The root of the north pier
Image: Michael Harpur


Boats planning to come alongside and take to the bottom need to approach at high water. The eastern pier was entirely replaced in 2013. As already mentioned, 1.5 metres will be found at springs and 0.6 metres at neaps just inside the north wall, but this decreases the further a vessel progresses into the inner harbour.


The inner side of the east wall
Image: Michael Harpur


Boats planning on a short visit will find their best option alongside the outer side of the north wall or the very end of the west face of this wall. An extra metre will be found on the outside walls, providing a tidal visitor with the most shore time.
Please note

Please be sensitive of local boatmen and fishermen who need to use this highly serviceable part of the harbour wall.




Why visit here?
Cheekpoint’s name is an anglicisation of the Irish Pointe na Síge, which translates to ‘point of the streak’. The name is thought to originate from a river rock called Carraig na Síge, which, near low water, showed a trail (or streak) of foam on the ebb tide.

The tides and abundant fish of the river would likely have meant this sheltered nook of the River Suir was inhabited thousands of years ago. The early settlers would have ascended the slopes of the Minaun Hill to watch over the landing area. Legend has it that the giant Cainche Corcardhearg, son of Fionn of the Fianna, was stationed here to keep a watch over Leinster. After the Norman conquest of Leinster, King Henry II granted the Bristol Aylward family 7,000 acres of pastureland, including Cheekpoint and its surrounds. The Aylward family held the area for more than half a millennium until the 'War of the Three Kingdoms', when they refused to renounce Catholicism. Oliver Cromwell invaded with his New Model Army in 1649 and summarily dispossessed the family, giving the estate to Captain William Bolton, one of his serving officers.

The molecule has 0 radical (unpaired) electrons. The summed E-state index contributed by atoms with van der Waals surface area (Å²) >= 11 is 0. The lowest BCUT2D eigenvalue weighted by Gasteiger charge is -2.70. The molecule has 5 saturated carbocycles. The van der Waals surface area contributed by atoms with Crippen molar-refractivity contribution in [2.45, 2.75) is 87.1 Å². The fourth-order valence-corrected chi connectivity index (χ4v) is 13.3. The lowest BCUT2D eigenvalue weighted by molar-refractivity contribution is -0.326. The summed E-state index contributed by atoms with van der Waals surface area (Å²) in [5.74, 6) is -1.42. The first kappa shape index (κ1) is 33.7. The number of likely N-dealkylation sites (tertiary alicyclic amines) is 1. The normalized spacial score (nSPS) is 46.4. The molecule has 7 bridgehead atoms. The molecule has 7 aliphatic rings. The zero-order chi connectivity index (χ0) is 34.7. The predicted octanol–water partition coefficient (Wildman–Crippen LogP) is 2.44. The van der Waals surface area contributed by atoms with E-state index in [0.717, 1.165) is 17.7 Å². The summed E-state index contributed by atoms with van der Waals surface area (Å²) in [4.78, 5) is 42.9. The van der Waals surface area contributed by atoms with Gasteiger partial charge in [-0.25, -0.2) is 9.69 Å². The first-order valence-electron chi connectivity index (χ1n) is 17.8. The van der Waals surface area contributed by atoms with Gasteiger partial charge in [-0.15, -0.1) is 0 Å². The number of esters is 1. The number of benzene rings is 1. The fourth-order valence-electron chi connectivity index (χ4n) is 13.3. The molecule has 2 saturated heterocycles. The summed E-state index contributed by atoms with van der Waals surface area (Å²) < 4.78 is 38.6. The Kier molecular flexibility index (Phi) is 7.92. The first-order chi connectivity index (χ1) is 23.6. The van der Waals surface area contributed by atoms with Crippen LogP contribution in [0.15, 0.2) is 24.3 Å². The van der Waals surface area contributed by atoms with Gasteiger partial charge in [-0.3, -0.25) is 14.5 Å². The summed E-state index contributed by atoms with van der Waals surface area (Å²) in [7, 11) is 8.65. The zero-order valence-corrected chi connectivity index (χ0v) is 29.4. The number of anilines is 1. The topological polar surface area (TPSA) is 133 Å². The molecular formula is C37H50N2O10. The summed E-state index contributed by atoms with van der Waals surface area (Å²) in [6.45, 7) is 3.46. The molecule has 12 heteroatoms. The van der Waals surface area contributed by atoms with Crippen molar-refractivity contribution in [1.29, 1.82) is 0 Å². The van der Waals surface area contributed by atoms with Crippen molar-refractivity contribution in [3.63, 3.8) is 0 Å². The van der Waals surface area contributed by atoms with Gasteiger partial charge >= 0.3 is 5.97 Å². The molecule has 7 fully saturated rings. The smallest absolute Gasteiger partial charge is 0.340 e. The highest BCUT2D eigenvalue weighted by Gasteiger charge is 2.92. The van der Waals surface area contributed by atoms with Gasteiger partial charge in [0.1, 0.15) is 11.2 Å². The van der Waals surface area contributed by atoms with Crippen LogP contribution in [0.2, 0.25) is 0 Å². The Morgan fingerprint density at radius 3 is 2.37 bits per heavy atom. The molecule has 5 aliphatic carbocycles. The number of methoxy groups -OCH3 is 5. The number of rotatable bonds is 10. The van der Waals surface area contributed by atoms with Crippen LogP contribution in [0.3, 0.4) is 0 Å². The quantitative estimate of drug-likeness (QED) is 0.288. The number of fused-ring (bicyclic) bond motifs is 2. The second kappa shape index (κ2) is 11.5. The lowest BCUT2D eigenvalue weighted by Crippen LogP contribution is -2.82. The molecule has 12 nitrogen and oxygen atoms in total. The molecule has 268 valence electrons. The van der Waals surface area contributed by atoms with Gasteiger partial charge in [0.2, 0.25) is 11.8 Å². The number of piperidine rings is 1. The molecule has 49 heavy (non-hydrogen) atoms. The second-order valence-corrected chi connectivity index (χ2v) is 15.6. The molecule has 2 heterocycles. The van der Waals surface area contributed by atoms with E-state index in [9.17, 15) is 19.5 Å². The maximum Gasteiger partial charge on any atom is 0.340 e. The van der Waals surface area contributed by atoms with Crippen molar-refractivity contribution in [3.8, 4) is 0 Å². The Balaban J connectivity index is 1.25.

Faithlegg House is now a Hotel and Golf Course
Image: Tourism Ireland


Of the Boltons, it was Cornelius Bolton (1751–1829) who would almost singularly shape the Cheekpoint that we know today. He inherited the Faithlegg Estate from his father in 1779 and immediately showed himself to be a progressive landlord with a keen interest in developing the estate and helping his tenants. He built the impressive Faithlegg House, with its extensive surrounding grounds, in 1783. Around 1800 he established a cotton mill in Cheekpoint, as well as factories to make hosiery and ropes. He also built the limekilns just east of the green to make the lime used to whitewash cottages and ‘sweeten’ the land.

Sleater’s 1806 Topography of Ireland noted: “Mr Cornelius Bolton lives very retired in the country and has employed a considerable part of his fortune in building a large village where he has established several important manufactures, particularly looms. The industry which he encourages in his colony renders it probable that his expense will be repaid him, and that it will become an object of utility to the public and of profit to him although suggested by motives of humanity.


Bolton’s Inn as seen across the green from the harbour
Image: Michael Harpur


One of the most important fruits of Mr Bolton’s then described “spirited exertions”, was the establishment of the packet station from England at Cheekpoint. This was the station, or terminus, at which the mail and passengers arrived from Milford Haven, in Wales, for southern Ireland, and it provided Cheekpoint with the anchor tenant business from which it could become a very prosperous village. To capitalise on the trade, Bolton built Cheekpoint pier.

Sleater continues: “Mr Bolton spared neither trouble nor expense in making it a suitable landing place for the passengers on the packets to and from England... Bolton [as the area was renamed], formerly called Cheekpoint, cotton factory and hosiery, [was] established by Mr Bolton. A most commodious Inn for passengers in the packets to and from Milford Haven in Pembrokershire.” Clearly, the Boltons had transformed the area to such an extent that the name Cheekpoint had, at this stage, ceased to be used and it had instead taken on the name Bolton or Bolton Inn.


Cheekpoint during the early Victorian period